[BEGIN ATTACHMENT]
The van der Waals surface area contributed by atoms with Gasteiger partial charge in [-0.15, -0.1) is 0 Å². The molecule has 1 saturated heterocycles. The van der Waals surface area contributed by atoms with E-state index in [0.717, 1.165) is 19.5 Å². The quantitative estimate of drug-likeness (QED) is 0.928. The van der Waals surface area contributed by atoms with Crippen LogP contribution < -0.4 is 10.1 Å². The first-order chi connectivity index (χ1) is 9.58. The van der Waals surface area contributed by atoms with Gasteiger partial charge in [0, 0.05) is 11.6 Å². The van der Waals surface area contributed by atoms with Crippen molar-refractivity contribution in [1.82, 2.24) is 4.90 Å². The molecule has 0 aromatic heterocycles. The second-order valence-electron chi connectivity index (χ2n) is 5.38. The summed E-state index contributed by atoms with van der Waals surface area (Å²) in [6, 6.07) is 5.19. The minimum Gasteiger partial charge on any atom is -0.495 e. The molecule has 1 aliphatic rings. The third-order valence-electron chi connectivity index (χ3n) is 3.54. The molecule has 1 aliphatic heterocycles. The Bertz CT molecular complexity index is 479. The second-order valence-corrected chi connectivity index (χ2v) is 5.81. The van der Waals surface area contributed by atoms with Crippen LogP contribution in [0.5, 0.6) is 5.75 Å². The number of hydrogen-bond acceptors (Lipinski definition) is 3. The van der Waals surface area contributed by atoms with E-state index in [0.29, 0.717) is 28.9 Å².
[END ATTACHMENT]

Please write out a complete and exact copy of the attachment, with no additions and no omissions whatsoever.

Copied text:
The van der Waals surface area contributed by atoms with Gasteiger partial charge in [-0.15, -0.1) is 0 Å². The molecule has 1 saturated heterocycles. The van der Waals surface area contributed by atoms with E-state index in [0.717, 1.165) is 19.5 Å². The quantitative estimate of drug-likeness (QED) is 0.928. The van der Waals surface area contributed by atoms with Crippen LogP contribution < -0.4 is 10.1 Å². The first-order chi connectivity index (χ1) is 9.58. The van der Waals surface area contributed by atoms with Gasteiger partial charge in [0, 0.05) is 11.6 Å². The van der Waals surface area contributed by atoms with Crippen molar-refractivity contribution in [1.82, 2.24) is 4.90 Å². The molecule has 0 aromatic heterocycles. The second-order valence-electron chi connectivity index (χ2n) is 5.38. The summed E-state index contributed by atoms with van der Waals surface area (Å²) in [6, 6.07) is 5.19. The minimum Gasteiger partial charge on any atom is -0.495 e. The molecule has 1 aliphatic rings. The third-order valence-electron chi connectivity index (χ3n) is 3.54. The molecule has 1 aliphatic heterocycles. The Bertz CT molecular complexity index is 479. The second-order valence-corrected chi connectivity index (χ2v) is 5.81. The van der Waals surface area contributed by atoms with Crippen LogP contribution in [0.5, 0.6) is 5.75 Å². The number of hydrogen-bond acceptors (Lipinski definition) is 3. The van der Waals surface area contributed by atoms with E-state index in [0.29, 0.717) is 28.9 Å².